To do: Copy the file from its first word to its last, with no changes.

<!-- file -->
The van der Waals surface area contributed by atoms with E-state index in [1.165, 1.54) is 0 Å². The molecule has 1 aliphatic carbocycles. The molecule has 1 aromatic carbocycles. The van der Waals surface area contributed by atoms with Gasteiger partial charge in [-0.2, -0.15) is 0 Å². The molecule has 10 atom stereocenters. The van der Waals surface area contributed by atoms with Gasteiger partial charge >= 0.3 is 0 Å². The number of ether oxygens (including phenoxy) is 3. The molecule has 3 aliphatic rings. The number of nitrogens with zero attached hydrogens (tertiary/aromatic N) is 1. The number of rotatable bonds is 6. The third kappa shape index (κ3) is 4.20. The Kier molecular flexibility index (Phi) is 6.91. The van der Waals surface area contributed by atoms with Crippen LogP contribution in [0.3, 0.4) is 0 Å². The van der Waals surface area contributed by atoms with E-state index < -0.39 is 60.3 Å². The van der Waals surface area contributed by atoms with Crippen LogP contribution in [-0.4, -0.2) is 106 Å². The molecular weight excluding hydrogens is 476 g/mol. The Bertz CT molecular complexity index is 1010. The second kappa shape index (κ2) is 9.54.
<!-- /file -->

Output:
The van der Waals surface area contributed by atoms with E-state index in [1.165, 1.54) is 0 Å². The molecule has 1 aliphatic carbocycles. The molecule has 1 aromatic carbocycles. The van der Waals surface area contributed by atoms with Gasteiger partial charge in [-0.2, -0.15) is 0 Å². The molecule has 10 atom stereocenters. The van der Waals surface area contributed by atoms with Gasteiger partial charge >= 0.3 is 0 Å². The number of ether oxygens (including phenoxy) is 3. The molecule has 3 aliphatic rings. The number of nitrogens with zero attached hydrogens (tertiary/aromatic N) is 1. The number of rotatable bonds is 6. The third kappa shape index (κ3) is 4.20. The Kier molecular flexibility index (Phi) is 6.91. The van der Waals surface area contributed by atoms with Crippen LogP contribution in [0.3, 0.4) is 0 Å². The van der Waals surface area contributed by atoms with E-state index < -0.39 is 60.3 Å². The van der Waals surface area contributed by atoms with Crippen LogP contribution in [-0.4, -0.2) is 106 Å². The molecular weight excluding hydrogens is 476 g/mol. The Bertz CT molecular complexity index is 1010. The second kappa shape index (κ2) is 9.54.